US manufacturing industry eases in September: ISM
The US manufacturing industry accelerated at a slower pace in September, but overall output remained strong as production levels continued to increase.
The Institute for Supply Management’s gauge of US manufacturing activity declined to 56.6 from 59. A median estimate of economists called for a slight decrease to 58.5 The US manufacturing industry has been above the 50 mark that separates expansion from contraction for sixteen consecutive months.
A reading above 50 is a general sign of growth in manufacturing activity, whereas a reading below that level signifies contraction.
Manufacturing output eased from the previous month’s more than three year high, although gains remained broad-based throughout the industry. Fifteen of 18 manufacturing industries advanced in September, led by wood products, primary metals, and apparel, leather and allied products. The three industries to report contraction in September were machinery, plastics and rubber products, and electrical equipment, appliances and components.
Growth in new orders moderated in September, as 12 of 18 industries reported growth. The new orders sub-index fell 6.7 percentage points to 60, ISM data showed.
Production levels remained elevated, increasingly slightly over the previous month as 15 industries reported gains. The production index edged up 0.1 percentage point to 64.6.
Higher production levels resulted in another month of job creation, albeit at a slower rate than the previous month. Eleven of the 18 manufacturing industries said they increased payrolls last month, led by apparel, leather and allied products, primary metals, and wood products. Five industries reported a decrease in employment. The employment sub-index decreased 3.5 percentage points to 54.6.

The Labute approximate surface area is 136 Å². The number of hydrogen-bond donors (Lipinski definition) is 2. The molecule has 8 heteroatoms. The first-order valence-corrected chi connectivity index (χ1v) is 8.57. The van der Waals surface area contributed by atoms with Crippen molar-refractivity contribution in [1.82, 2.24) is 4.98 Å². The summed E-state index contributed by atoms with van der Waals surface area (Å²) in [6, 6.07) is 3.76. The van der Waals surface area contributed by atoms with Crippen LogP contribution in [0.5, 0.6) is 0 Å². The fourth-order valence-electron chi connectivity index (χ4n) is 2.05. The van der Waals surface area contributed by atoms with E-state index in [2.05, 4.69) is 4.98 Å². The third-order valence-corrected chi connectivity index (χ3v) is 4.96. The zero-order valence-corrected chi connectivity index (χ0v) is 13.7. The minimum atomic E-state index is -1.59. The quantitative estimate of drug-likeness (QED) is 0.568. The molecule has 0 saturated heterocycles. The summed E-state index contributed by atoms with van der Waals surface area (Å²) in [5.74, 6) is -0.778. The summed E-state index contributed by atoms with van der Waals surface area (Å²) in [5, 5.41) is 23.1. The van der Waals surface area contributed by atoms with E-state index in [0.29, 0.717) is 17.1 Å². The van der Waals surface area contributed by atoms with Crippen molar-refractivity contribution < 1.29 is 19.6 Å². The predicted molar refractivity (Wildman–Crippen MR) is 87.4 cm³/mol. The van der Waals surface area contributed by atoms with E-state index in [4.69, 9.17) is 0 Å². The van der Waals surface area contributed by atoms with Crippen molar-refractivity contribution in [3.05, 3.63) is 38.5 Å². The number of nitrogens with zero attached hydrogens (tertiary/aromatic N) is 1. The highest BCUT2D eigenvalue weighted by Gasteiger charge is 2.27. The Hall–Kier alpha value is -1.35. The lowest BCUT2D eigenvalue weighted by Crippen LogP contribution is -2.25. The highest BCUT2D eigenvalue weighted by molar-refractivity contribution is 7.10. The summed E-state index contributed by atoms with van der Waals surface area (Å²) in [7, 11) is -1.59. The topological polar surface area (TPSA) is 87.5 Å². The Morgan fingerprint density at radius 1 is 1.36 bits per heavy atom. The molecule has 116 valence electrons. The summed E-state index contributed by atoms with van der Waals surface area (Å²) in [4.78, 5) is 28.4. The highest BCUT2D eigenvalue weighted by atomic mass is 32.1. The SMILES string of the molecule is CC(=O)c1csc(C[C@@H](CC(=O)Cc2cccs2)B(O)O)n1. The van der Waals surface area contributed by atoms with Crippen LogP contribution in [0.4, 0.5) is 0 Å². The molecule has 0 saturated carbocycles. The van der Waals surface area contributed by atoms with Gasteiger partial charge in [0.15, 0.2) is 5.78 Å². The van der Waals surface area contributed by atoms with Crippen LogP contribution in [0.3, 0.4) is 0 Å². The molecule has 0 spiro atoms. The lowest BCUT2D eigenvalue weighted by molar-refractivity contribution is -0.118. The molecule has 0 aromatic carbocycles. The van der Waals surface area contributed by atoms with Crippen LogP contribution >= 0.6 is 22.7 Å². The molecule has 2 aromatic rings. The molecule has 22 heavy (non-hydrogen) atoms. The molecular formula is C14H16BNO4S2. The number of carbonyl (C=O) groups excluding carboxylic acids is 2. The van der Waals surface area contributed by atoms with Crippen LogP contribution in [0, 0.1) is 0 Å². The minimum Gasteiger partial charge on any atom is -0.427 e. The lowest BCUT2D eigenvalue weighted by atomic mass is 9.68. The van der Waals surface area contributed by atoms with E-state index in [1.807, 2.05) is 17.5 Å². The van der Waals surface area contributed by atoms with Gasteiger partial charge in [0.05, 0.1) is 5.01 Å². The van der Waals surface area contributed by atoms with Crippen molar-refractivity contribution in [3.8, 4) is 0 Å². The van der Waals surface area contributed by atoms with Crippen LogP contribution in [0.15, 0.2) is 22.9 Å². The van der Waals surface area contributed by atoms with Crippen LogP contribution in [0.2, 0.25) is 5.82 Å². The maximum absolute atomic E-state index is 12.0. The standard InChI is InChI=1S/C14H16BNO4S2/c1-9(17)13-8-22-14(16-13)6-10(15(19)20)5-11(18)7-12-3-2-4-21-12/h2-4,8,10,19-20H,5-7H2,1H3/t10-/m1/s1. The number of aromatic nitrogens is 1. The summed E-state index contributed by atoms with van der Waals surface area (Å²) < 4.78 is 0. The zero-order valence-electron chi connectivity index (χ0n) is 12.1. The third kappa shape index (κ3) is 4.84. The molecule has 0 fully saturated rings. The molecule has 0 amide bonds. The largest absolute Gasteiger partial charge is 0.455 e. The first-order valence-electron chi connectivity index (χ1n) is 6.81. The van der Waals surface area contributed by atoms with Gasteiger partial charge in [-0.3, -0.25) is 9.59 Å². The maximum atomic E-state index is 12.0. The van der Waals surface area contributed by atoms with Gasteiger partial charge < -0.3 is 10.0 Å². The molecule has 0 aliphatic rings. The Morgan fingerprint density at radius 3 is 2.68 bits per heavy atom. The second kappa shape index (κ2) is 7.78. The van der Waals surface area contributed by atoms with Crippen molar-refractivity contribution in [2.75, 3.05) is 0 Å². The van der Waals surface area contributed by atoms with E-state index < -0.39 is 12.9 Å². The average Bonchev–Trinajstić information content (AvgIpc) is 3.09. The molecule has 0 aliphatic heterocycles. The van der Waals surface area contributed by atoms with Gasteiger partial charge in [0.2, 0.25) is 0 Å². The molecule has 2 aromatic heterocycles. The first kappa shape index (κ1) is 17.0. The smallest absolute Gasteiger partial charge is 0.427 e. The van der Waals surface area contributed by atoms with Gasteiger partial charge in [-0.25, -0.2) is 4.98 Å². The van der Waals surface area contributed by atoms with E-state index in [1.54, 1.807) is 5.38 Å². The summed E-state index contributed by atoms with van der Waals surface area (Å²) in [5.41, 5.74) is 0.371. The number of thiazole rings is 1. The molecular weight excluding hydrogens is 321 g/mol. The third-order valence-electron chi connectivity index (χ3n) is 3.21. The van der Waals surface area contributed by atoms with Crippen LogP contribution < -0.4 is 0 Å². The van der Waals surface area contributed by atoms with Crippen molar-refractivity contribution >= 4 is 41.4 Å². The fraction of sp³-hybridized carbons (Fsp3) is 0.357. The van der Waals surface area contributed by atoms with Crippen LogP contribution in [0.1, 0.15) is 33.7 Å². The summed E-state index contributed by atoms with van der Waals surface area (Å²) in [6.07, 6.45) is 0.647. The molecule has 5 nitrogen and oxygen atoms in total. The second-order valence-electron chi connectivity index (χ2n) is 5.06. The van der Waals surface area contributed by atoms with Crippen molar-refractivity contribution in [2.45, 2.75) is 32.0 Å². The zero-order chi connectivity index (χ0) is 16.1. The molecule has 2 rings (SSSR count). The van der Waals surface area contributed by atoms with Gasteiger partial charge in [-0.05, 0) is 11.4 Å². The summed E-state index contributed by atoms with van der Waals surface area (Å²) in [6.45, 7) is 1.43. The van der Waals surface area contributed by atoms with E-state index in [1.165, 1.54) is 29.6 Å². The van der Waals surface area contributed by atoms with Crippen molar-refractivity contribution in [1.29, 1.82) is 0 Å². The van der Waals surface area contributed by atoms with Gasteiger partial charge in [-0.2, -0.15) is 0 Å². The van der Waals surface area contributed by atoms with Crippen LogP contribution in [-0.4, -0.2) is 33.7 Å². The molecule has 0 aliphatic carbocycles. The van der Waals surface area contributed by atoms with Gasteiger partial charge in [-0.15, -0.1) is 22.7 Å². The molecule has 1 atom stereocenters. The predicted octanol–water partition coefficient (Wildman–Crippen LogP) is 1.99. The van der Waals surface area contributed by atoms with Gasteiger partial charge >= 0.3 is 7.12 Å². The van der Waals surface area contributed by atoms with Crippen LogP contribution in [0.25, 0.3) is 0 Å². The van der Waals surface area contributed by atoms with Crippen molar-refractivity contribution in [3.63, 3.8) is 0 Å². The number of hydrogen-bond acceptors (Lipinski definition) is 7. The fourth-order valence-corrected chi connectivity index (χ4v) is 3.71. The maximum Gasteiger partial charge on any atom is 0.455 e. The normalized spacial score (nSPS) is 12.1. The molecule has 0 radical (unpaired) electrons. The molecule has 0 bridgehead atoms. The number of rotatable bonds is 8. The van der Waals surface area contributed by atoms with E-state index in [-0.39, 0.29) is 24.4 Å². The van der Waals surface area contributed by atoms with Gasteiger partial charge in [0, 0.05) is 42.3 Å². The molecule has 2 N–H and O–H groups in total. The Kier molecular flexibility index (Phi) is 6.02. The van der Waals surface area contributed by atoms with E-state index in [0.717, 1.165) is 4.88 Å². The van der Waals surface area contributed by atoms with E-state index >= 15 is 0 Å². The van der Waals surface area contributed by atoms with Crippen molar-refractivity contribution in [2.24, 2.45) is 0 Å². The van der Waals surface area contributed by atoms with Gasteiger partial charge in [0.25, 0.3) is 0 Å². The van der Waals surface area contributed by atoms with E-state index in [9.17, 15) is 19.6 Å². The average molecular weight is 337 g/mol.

“Demand is pretty good overall. Freight continues to be a major issue,” said one purchasing manager from the chemical products industry.
“Outlook is very good. Demand seems to be increasing,” said another from the paper products industry.
“Things are a bit slower than the first half,” expressed another representative from the printing and related support activities industry.
A separate gauge of manufacturing output released today reflected a similar decline in overall activity. Markit Group’s manufacturing PMI eased slightly in September to 57.5 from 57.9.
Last month the Commerce Department said durable goods orders declined 18.2 percent in August, easing off the previous month’s record high, as demand for transportation equipment eased. Excluding the volatile transportation category, durable goods orders were up 0.7 percent.
Durable goods orders had surged 22.5 percent in July, led by a huge spike in civilian aircraft.
Today’s figures promote the view the US economy is reaching higher ground in the second half of the year, and is building off a strong second quarter that saw gross domestic product expand at an annual rate of 4.6 percent. According to economists, the US economy is on pace to grow more than 3 percent in the third quarter.
Growth in all of 2014 is expected to average 2 percent to 2.2 percent, according to the Federal Reserve. The subdued growth outlook is due mainly to a disappointing first quarter, when the economy contracted 2.1 percent from year-ago levels.
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